Opinion » Mail

Mail and Commentary Sept. 18, 2013

"I wouldn't allow a stray dog to sleep on my doorstep and defecate in front of my place of business, let alone a stray human."

Boisentv (BW, Note, "Politicians Do the Darndest Things,"Sept. 11, 2013)

Irrigation Irritation

My husband and I own a business called Bounding Hound Farm, and we were impacted by the early irrigation shutoff.

Every day, I see examples of egregious over/misuse of water: sprinklers running in the heat of the day, causing much of the water to evaporate before it provides any benefit to the grass; large swaths of landscaping along busy streets, providing nothing but water-guzzling road adornment for travelers by; decorative waterfalls at countless subdivision entrances, cascading into ponds that serve no purpose.

Where are our priorities? If we as an arid-climate city will allow our water to be used for purely decorative purposes but will cut usage for the farmers of our community, what does this say about our values?

Boise touts itself as a progressive and small business-friendly community, but mine is one of many feeling the impacts of the shutoff. For as many people that I know who claim to love buying local produce and supporting local business--note how large the Capital City Public Market has become, not to mention the various other markets that have popped up in the last few years--I am deeply disappointed in our city's seeming apathy on this issue.

I am asking for a call to action from Mayor Dave Bieter and the city of Boise, United Water and the Idaho Department of Water Resources. Please do your jobs and work to appropriately address water usage in the Treasure Valley; Boise's invaluable water is worth far more than decorative grass and pointless water features.

--Anna Demetriades


Beg andx forth

Our BW Watchdogs story about the potential legal impacts--and costs--of Boise's aggressive panhandling ordinances (BW, News, "The Hidden Costs of Civil Sidewalks," Sept. 11, 2013) triggered a flood of comments online. Here are just a few:

"We still don't understand why the city seems determined to follow a course that many devoted homeless advocates warn will be counterproductive and that will assuredly result in expensive litigation." All rightly then... so what do these "devoted homeless advocates" say would be productive? If you're gonna shoot down proposed solutions, you should have a counterproposal.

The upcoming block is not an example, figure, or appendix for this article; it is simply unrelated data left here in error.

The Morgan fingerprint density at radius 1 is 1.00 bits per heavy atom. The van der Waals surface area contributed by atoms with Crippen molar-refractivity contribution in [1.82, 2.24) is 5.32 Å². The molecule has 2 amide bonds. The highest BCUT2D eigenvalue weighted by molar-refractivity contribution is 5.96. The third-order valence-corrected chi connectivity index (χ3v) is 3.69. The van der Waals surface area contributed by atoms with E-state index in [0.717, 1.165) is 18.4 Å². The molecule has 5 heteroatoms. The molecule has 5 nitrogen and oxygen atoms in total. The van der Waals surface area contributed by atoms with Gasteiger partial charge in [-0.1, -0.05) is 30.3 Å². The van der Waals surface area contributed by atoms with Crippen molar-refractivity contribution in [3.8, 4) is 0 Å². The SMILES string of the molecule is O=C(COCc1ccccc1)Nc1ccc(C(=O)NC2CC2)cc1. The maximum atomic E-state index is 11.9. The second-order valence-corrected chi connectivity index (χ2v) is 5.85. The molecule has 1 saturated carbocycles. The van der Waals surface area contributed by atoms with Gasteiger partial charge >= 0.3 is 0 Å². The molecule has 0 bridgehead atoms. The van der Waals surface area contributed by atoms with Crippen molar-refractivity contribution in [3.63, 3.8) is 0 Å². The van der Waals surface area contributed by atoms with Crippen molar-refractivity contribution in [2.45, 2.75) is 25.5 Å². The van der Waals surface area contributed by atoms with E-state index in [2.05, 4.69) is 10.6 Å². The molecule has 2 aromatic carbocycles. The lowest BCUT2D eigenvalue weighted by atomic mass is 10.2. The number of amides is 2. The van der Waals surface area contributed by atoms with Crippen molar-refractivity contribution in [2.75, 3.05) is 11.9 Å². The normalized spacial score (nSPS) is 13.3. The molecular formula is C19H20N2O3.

--Andy Hill

It is the wrong solution, but no one wants to confront why homelessness became a big problem in the late 1970s and early 1980s: the well-intentioned efforts to close mental hospitals and make it difficult to hospitalize the seriously mentally ill that started in 1963 by President John F. Kennedy, with the support of much of the psychiatric profession. Other side effects including a more than doubling of the hypothermia (freezing to death) death rate between 1974 and 1984; the rise of random acts of mass murder, usually by people with serious mental illness problems that were recognized well in advance by family, mental health workers and police; and the general degradation of urban life.

Most homeless people in Idaho are not mentally ill, but it is certainly a large fraction of our homeless population. On the coasts, severe mental illness is usually a majority of the homeless. Banning aggressive panhandling may seem like the only solution that the city can actually take, much like when Scottsdale, Ariz., some years ago banned eating out of garbage cans. Wrong solution--but the ACLU played a major role in creating the current problem with a series of court decisions in the 1970s.

My book, My Brother Ron: A Personal and Social History of the Deinstitutionalization of the Mentally Ill (2012), gives a detailed history of the good intentions that turned out so wrong.

--Clayton E. Cramer

First Amendment trumps freedom of unobstructed travel because there is no right to unobstructed travel. There is a right to freedom of travel, but nothing about unobstructed.

Otherwise I would be very wealthy considering how my being in a wheelchair means that my 'right to unobstructed travel' is violated pretty much any time I leave my home.

A person has a right to come up to you and make a request. They do not have a right to assault you, physically block you, or anything else of the sort. That would range in offense from harassment to assault or higher crimes.

So long as they just make the request and accept your answer your rights have not been violated.

--Neal Feldman